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The board of directors of the Juneau Chamber of Commerce has unanimously come out against the flightseeing initiative that would set strict hours for helicopter traffic during the tourist season.
A board resolution, approved Thursday evening, warns of ``far-reaching adverse consequences'' if the initiative is approved by voters in the fall, and says it would constitute ``discrimination'' against the aviation industry and undermine year-round air service.
The resolution was passed before a new tourism committee set up by the chamber could do more than initially organize.
``The chamber felt very strongly,'' said President Kathy Kolkhorst, explaining why the vote of the board occurred without the input of the committee.
Ray Preston, one of the five citizens calling themselves the Peace and Quiet Coalition, said the action on the group's initiative was expected.
``That's the sort of thing we would expect from the Chamber of Commerce,'' he said. ``I think the voters of this community deserve an opportunity to have their say on this initiative.''
The swift positioning on the issue by the chamber and by the pro-tourism group Destination Juneau contrasts with the lack of an organized opposition to the cruise ship passenger head tax passed by voters last fall.
``It certainly would be safe to say that the business community figures you can't just let stuff go by,'' said Jack Cadigan, president of Destination Juneau. ``I guess you could term last year as a wake-up call to the business community. We simply can't trust that everybody will understand what's there, because life's not fair.''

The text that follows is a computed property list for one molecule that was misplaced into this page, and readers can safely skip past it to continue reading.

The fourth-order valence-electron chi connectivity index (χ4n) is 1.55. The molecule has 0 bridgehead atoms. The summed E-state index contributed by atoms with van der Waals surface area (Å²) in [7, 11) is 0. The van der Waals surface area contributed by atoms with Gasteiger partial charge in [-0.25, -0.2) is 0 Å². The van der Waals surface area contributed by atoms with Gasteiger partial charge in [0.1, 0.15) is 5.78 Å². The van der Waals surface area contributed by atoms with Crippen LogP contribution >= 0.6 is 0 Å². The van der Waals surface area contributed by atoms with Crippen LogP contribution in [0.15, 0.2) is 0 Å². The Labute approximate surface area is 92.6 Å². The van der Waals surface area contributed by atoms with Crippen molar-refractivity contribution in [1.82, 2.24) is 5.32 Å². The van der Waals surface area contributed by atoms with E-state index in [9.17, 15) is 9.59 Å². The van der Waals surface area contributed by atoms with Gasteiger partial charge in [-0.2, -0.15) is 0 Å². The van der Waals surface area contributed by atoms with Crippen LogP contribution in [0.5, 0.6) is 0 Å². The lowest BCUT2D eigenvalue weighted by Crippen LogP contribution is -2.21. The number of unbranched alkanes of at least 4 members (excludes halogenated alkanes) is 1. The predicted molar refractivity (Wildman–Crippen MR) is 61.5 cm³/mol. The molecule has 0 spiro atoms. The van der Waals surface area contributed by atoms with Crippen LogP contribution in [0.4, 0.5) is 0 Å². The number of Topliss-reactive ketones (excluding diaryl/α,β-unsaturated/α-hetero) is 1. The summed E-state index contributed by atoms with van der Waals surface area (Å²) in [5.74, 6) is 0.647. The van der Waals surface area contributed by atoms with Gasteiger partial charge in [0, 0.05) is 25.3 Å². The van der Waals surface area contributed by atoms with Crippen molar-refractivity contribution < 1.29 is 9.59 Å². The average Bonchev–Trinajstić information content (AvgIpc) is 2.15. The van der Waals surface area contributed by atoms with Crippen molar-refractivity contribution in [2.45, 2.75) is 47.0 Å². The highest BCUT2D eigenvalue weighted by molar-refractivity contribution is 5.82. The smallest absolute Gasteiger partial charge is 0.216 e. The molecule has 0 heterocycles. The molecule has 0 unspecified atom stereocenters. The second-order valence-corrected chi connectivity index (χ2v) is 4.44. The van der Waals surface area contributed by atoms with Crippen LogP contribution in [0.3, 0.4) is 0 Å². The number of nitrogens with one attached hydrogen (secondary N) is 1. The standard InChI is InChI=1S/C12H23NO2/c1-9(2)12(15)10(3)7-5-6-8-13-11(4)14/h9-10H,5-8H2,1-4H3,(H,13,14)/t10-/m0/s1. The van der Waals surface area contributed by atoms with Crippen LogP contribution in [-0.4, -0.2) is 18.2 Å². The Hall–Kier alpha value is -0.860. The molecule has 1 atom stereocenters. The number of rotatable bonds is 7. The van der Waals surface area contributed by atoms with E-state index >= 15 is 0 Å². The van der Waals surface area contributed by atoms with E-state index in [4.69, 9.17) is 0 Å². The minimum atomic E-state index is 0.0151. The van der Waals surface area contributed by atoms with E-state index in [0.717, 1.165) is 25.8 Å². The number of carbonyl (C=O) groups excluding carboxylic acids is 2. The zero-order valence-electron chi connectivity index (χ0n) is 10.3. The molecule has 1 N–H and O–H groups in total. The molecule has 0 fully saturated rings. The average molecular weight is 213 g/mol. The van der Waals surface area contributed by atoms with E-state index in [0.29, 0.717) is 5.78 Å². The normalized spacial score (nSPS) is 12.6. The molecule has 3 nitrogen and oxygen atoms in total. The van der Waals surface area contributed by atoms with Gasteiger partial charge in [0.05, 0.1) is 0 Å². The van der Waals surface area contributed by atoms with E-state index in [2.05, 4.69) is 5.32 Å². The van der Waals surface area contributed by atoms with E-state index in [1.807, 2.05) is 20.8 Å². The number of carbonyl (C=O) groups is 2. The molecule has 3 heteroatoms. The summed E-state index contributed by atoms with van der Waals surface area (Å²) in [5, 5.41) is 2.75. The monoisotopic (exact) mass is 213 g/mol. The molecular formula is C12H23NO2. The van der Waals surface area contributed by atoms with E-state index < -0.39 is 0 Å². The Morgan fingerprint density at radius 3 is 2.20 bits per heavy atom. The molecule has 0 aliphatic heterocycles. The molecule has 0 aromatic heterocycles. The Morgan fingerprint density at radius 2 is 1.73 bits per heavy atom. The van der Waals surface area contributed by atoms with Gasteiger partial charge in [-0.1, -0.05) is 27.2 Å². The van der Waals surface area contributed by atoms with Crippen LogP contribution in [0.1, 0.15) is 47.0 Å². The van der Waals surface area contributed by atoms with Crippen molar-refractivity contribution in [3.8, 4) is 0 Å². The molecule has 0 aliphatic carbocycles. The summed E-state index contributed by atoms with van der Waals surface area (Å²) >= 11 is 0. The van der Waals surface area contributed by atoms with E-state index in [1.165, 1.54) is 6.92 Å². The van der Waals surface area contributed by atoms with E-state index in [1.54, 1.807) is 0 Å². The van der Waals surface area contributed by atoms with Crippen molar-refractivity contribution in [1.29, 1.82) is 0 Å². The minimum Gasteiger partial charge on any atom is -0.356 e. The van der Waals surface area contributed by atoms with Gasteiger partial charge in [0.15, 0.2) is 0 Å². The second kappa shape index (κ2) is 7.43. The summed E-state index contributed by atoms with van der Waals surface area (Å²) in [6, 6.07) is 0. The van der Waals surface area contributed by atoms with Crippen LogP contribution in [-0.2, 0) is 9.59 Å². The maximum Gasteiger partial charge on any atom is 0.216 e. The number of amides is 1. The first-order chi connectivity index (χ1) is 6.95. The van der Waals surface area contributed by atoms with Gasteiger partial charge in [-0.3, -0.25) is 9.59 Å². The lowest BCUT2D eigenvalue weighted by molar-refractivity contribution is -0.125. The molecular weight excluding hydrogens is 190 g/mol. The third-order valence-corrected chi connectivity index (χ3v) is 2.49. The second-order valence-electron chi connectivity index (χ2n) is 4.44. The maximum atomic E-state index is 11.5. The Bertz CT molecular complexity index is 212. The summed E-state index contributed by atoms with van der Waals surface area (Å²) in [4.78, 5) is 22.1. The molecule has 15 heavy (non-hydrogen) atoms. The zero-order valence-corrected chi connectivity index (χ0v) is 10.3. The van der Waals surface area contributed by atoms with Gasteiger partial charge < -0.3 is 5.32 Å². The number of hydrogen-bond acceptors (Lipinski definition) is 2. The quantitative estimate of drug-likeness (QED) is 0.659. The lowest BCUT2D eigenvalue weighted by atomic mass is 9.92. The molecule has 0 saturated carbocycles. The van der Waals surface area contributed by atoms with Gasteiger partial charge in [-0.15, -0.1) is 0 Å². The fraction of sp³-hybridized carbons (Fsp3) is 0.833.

The initiative would limit flightseeing to 9 a.m.-5 p.m. six days a week and would ban it altogether on Saturdays, from May through September. It also would prevent the Juneau Assembly from approving new heliports without guarantees that noise levels wouldn't increase and it would bar the use of public money for noise studies.
Among the ``whereas'' clauses in its resolution, the chamber proclaimed: ``The approval and implementation of this initiative would have far-reaching consequences, reducing and preventing commerce and gainful employment, preventing Juneau citizens as well as visitors from accessing federal lands, and reducing the number of aircraft and type of aircraft facilities available for public health, safety and year-round search and rescue purposes.''
Preston dismissed the argument that current flightseeing volumes in the summer are necessary to ensure year-round air services for local residents.
``I don't accept that,'' he said. ``These businesses existed long before it got to this point.''
Although noise levels this summer have been ``not too bad,'' Preston said the real test is ahead, when there are back-to-back days with multiple ships in port. It's the relentlessness, perhaps even more than the decibels of the noise, that has concerned residents, some of whom have ``abandoned their gardens, abandoned their yards,'' he said.
The initiative needs 2,165 valid voter signatures to get on the October ballot. They must be gathered within 30 days of receipt of petition booklets from the city clerk, a clock that was to have started running last week.